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Re: bcm33xx port

To: "Kevin D. Kissell" <kevink@mips.com>
Subject: Re: bcm33xx port
From: "Maciej W. Rozycki" <macro@linux-mips.org>
Date: Sun, 8 Jun 2008 21:14:06 +0100 (BST)
Cc: Luke -Jr <luke@dashjr.org>, linux-kernel <linux-kernel@vger.kernel.org>, linux-mips@linux-mips.org
In-reply-to: <484C38A6.7080503@mips.com>
Original-recipient: rfc822;linux-mips@linux-mips.org
References: <200806072113.26433.luke@dashjr.org> <200806072332.06460.luke@dashjr.org> <Pine.LNX.4.55.0806081332560.15673@cliff.in.clinika.pl> <200806081357.02601.luke@dashjr.org> <484C38A6.7080503@mips.com>
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On Sun, 8 Jun 2008, Kevin D. Kissell wrote:

> > The RI error spits out a bunch of info, including epc which presumably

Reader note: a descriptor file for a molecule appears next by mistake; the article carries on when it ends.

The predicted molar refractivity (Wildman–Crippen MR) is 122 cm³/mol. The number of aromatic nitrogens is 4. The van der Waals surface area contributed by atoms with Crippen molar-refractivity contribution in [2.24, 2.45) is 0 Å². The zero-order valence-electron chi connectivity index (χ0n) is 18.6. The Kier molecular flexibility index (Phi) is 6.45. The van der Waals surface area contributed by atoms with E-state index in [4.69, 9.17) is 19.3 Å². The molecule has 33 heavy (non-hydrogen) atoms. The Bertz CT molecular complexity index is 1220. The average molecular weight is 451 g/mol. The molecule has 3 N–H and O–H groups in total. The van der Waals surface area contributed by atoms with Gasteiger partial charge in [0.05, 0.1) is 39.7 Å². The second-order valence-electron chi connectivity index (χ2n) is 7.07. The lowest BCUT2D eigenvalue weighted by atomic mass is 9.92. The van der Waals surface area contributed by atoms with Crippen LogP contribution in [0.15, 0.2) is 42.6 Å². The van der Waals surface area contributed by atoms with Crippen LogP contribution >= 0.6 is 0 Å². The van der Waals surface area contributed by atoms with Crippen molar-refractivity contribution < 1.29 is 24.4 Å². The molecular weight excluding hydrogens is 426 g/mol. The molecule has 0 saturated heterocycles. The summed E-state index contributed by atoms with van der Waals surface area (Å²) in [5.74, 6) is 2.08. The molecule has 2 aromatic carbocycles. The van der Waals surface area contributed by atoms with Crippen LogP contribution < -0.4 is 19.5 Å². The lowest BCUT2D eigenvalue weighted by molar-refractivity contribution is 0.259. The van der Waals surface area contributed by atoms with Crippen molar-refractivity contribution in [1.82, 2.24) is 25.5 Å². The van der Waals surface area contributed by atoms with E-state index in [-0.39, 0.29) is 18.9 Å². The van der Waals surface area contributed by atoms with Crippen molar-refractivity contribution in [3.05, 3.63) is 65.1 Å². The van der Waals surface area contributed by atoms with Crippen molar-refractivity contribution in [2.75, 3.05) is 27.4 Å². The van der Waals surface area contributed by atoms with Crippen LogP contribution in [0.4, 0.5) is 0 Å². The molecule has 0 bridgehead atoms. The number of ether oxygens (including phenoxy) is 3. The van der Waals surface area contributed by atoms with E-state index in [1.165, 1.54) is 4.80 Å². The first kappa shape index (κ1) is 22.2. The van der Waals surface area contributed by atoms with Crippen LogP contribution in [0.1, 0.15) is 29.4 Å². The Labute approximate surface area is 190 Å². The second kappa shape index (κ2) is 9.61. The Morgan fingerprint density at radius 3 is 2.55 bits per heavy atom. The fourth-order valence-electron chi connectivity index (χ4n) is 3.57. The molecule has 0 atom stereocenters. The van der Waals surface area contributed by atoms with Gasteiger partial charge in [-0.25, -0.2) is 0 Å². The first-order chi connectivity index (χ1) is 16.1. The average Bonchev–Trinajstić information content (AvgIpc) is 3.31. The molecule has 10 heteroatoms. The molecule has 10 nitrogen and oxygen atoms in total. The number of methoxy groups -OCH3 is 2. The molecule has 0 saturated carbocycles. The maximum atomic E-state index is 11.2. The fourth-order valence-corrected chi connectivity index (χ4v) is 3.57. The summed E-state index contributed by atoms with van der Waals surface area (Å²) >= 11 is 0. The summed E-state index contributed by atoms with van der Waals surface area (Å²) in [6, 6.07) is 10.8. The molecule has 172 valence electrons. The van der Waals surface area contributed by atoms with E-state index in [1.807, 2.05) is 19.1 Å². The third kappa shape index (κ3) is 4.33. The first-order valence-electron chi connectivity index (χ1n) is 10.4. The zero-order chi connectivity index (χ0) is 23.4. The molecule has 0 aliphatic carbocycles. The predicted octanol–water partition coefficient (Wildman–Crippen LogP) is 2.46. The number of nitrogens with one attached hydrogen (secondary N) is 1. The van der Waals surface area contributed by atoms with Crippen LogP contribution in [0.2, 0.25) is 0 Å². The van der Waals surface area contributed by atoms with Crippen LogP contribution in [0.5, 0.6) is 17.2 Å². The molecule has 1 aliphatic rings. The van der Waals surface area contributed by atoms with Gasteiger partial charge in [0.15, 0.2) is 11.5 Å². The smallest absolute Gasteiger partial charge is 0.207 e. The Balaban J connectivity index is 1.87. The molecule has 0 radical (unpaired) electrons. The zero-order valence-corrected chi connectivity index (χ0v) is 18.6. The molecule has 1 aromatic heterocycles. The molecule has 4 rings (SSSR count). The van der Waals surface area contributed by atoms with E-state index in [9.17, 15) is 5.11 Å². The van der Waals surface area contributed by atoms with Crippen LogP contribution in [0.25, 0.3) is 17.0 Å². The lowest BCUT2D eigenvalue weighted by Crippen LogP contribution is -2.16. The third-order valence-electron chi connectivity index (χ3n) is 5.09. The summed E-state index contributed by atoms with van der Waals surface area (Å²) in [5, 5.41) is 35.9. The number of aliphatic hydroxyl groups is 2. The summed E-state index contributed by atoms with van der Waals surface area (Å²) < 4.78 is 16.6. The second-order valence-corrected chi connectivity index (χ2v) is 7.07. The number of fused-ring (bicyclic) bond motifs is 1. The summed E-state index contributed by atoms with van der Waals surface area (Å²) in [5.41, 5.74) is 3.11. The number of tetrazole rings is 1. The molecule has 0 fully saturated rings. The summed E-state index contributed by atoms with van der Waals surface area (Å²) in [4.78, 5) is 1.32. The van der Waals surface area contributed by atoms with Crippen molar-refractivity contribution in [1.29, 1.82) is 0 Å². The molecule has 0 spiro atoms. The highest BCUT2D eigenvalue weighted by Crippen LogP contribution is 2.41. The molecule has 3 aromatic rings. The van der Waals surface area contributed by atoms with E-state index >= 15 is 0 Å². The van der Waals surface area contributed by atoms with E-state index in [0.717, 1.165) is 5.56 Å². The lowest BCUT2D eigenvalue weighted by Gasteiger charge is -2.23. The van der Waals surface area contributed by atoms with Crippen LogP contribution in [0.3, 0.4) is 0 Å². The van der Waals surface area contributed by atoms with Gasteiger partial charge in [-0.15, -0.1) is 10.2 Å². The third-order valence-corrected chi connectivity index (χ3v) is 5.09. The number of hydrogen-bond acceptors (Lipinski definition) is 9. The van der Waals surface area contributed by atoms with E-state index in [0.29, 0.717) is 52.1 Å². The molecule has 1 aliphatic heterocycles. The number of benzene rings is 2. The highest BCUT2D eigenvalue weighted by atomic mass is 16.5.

> > points 
> > to the instruction causing the problem: ac85ffc0; this is 'sw a1,-64(a0)'
> >   
> But unless the processor itself is actually defective, there is no way that
> a  SW instruction can cause an RI exception.  Sometimes a kernel crash
> is so violent that the kernel stack frame cannot be reliably decoded by
> the crash dump code, and this would appear to be one of those cases.
> I find the address of 0xac85ffc0 to be a bit suspicious, myself.  That's
> a kseg1 (non-cacheable identity map) address for physical address
> 0x0c85ffc0, which would be legitimate (though suspicious) if you had
> 256MB of RAM, but the boot log quote you posted earlier suggests
> that you've only got 16M.  Is there really memory of some kind at
> that address?  Are you calling routines in a boot ROM from Linux?

 Well, 0xac85ffc0 is the instruction word corresponding to 'sw a1,-64(a0)'.
:)  The actual address of the failure is apparently 0x004e010c, which is
pretty much a standard location somewhere within a user executable proper.

  Maciej

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